You’re gonna miss me when I’m gone – July 8, 2016

By  Kim Taylor, Renshi, CI Sei Do Kai Guelph ON, Nanadan

Maybe. Then again, anyone who really misses me and decides to look up all the stuff I wrote will soon hate my guts. I haven’t a clue where it all is, and I sometimes find myself reading something on the net that sounds pretty good (it’s good if I agree with it), then sounds kind of familiar… then I look at the author.

One of the class suggested that maybe it’s a good idea to just practice for a while and answers to questions will come.

Yes, that happens. But really, when I’m gone you’ll have 40 or 50 years to work away at it. While I’m here why not just ask. Letting the kata teach you is a wonderful way to learn… perhaps the only real way, but you can take shortcuts. You can get an initial direction from someone who has gone before that might save you a lot of time. Any question that you ask today has likely been asked by someone (or me) over the last 30 years or so.

On the other hand, there are books and videos out there that must contain pretty much everything I know. (Read them when I’m gone. Lord knows nobody reads them now.) I commented that I know more now that I did, but another student (who is visiting after moving away for several years) pointed out that I’m probably just saying things in a different way.

Could be right, could be right. It’s not like I’m creating anything here. Morihei Ueshiba created Aikido. If you look at the videos of those who learned in the early days and then those who learned toward the end of his life you see differences. Is the later stuff more something or other than the early stuff? Go join the arguments if you have an opinion, but there is a difference.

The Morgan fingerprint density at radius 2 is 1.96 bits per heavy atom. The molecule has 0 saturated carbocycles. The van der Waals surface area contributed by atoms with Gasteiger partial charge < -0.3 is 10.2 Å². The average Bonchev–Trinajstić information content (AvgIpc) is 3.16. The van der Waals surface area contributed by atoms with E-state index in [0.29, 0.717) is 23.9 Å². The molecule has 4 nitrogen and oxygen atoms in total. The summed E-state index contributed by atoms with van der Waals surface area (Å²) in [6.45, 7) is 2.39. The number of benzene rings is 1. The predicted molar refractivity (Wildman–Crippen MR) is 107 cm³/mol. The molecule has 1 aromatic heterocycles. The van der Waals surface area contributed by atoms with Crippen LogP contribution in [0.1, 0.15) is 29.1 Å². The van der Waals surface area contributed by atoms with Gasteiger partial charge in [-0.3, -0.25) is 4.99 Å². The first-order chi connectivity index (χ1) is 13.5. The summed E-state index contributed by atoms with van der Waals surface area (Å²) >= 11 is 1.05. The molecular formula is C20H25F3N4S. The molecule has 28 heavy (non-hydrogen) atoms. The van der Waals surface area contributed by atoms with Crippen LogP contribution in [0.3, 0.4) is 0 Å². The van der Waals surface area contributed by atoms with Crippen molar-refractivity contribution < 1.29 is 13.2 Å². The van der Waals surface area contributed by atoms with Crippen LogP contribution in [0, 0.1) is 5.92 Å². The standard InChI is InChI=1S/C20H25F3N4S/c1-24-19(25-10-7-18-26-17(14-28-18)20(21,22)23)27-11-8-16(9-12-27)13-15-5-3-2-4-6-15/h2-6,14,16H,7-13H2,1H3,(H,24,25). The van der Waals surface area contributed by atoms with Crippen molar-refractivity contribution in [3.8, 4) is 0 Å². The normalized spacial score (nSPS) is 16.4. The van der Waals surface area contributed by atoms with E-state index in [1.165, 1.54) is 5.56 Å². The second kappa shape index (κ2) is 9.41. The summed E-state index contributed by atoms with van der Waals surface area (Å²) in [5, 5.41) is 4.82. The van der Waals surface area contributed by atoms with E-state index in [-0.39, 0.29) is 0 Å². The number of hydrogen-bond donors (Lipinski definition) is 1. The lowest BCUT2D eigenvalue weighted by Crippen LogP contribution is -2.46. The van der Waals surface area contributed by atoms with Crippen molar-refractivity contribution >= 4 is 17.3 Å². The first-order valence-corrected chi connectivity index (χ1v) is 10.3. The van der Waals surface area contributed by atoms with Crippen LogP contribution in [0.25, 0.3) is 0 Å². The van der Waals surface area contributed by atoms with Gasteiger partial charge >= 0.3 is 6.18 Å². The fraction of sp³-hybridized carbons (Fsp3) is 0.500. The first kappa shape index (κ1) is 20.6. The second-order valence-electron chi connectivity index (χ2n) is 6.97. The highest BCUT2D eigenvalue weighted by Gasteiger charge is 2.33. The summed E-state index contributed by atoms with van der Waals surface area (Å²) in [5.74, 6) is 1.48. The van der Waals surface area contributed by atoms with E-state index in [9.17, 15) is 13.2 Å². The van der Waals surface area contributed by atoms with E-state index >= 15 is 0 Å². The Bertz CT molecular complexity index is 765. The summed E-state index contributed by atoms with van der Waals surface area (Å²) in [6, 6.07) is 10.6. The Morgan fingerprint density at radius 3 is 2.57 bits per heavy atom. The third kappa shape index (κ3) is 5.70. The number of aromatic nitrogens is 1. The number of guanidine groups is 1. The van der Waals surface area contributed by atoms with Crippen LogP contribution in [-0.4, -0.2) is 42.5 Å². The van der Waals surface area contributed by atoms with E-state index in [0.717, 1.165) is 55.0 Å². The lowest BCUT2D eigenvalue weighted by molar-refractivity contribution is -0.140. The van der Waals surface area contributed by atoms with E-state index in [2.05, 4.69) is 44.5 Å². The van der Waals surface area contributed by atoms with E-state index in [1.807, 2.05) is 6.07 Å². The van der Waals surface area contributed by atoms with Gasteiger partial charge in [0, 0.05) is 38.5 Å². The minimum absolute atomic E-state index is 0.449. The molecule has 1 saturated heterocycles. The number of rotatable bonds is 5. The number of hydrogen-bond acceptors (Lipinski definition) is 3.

Is it style or actual substance? Early and late aikido is recongnizeably Aikido. Rough vs smooth? I’ve heard that said but in my experience of looking at people who practice lines from different years of Ueshiba’s life, rough vs smooth is a beginner vs experienced sort of thing. You are learning, you’re rough. Enough years of practice, it gets pretty smooth and pretty subtle.

I’d like to think my sword is a lot more subtle than it used to be. It’s certainly closer. I read a story somewhere which told of a student who noted that Musashi only moved an inch to avoid a cut. He said “well spotted”, you need to start at, say, six inches and then practice to bring it down to half an inch. What’s the secret of avoiding a sword strike by half an inch? Keiko.

Learn everything you can from your sensei right now. Do what he says, don’t argue, he’s trying to get as much stuff crammed into you as fast as he can. You’ll have 40 years to work on it once he’s gone.

There are no shortcuts to getting to that half inch distance. You have to train your eyes and that means rewiring the brain and that takes time. Something as simple as lining up directly in front of your partner takes time. You think you’re right in front? Use a mirror, can you see yourself in the mirror behind your partner? You’re not lined up directly in front! Line up, check, line up, check. Keep checking until you don’t have to check any more.

As for the rest of it, the mind reading stuff, that takes much longer. Pay attention to your partner, pay attention to sensei, especially if he’s likely to wander. Most old guys wander a bit. Listen, watch, be open and you can usually pick up clues as to where he’s going. If it’s sensei and you’re a senior student he will be leaking clues all over the place in an effort to teach you how to pick them up. There were times during my training when I wanted to take my teacher and shake him and say “Use your words! Tell me what you want me to do!” I didn’t, and I got better at it.

Still not good at reading minds but at least I know what it looks like. If I can start you down the path you will have 40 or 50 years to work on it after I’m gone.

Want a starting exercise? Get a partner and match swords. One partner is to attack in some way as quickly as possible. The job of the defender is to move his sword into the place where the attacker is about to move. No faking, no trickery, attack and pull your strike just before you make contact but be accurate. Move the sword into the space softly, just in case your attacker jumps right onto the point. That’s it, have fun, don’t hurt each other. Oh, and if you aren’t attacking when your defender pulls his sword aside, go right down the middle. No fakes to get him to open up, be honest. Pay attention to the timing, how long can someone wait for the attack before they jerk their sword aside?

Be patient, wait for the signs.

You’ve got 40 or 50 years to work on it.


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